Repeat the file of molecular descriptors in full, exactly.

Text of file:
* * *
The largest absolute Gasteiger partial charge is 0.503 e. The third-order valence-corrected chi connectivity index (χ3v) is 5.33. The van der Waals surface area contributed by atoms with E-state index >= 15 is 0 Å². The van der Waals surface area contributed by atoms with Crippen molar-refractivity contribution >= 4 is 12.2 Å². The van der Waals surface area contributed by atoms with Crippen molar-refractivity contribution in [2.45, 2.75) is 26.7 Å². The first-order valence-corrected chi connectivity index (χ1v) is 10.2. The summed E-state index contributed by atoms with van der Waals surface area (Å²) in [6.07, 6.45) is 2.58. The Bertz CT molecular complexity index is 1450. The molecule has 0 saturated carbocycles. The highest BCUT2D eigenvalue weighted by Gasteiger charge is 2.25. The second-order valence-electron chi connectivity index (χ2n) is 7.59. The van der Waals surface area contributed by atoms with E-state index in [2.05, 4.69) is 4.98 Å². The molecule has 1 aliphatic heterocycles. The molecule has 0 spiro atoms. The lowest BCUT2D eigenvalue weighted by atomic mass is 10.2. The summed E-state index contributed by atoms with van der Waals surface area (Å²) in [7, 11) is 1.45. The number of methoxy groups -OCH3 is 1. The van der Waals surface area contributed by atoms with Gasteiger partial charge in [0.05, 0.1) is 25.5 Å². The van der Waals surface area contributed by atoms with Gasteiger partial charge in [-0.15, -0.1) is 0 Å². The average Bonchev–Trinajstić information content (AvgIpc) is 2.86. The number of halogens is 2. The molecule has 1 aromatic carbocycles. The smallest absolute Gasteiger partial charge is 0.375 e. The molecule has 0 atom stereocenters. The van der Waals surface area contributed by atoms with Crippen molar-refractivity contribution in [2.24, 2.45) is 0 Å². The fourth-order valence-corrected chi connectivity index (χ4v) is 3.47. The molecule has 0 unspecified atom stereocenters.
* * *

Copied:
The largest absolute Gasteiger partial charge is 0.503 e. The third-order valence-corrected chi connectivity index (χ3v) is 5.33. The van der Waals surface area contributed by atoms with E-state index >= 15 is 0 Å². The van der Waals surface area contributed by atoms with Crippen molar-refractivity contribution >= 4 is 12.2 Å². The van der Waals surface area contributed by atoms with Crippen molar-refractivity contribution in [2.45, 2.75) is 26.7 Å². The first-order valence-corrected chi connectivity index (χ1v) is 10.2. The summed E-state index contributed by atoms with van der Waals surface area (Å²) in [6.07, 6.45) is 2.58. The Bertz CT molecular complexity index is 1450. The molecule has 0 saturated carbocycles. The highest BCUT2D eigenvalue weighted by Gasteiger charge is 2.25. The second-order valence-electron chi connectivity index (χ2n) is 7.59. The van der Waals surface area contributed by atoms with E-state index in [2.05, 4.69) is 4.98 Å². The molecule has 1 aliphatic heterocycles. The molecule has 0 spiro atoms. The lowest BCUT2D eigenvalue weighted by atomic mass is 10.2. The summed E-state index contributed by atoms with van der Waals surface area (Å²) in [7, 11) is 1.45. The number of methoxy groups -OCH3 is 1. The van der Waals surface area contributed by atoms with Gasteiger partial charge in [0.05, 0.1) is 25.5 Å². The van der Waals surface area contributed by atoms with Gasteiger partial charge in [-0.15, -0.1) is 0 Å². The average Bonchev–Trinajstić information content (AvgIpc) is 2.86. The number of halogens is 2. The molecule has 1 aromatic carbocycles. The smallest absolute Gasteiger partial charge is 0.375 e. The molecule has 0 atom stereocenters. The van der Waals surface area contributed by atoms with Crippen molar-refractivity contribution in [2.24, 2.45) is 0 Å². The fourth-order valence-corrected chi connectivity index (χ4v) is 3.47. The molecule has 0 unspecified atom stereocenters.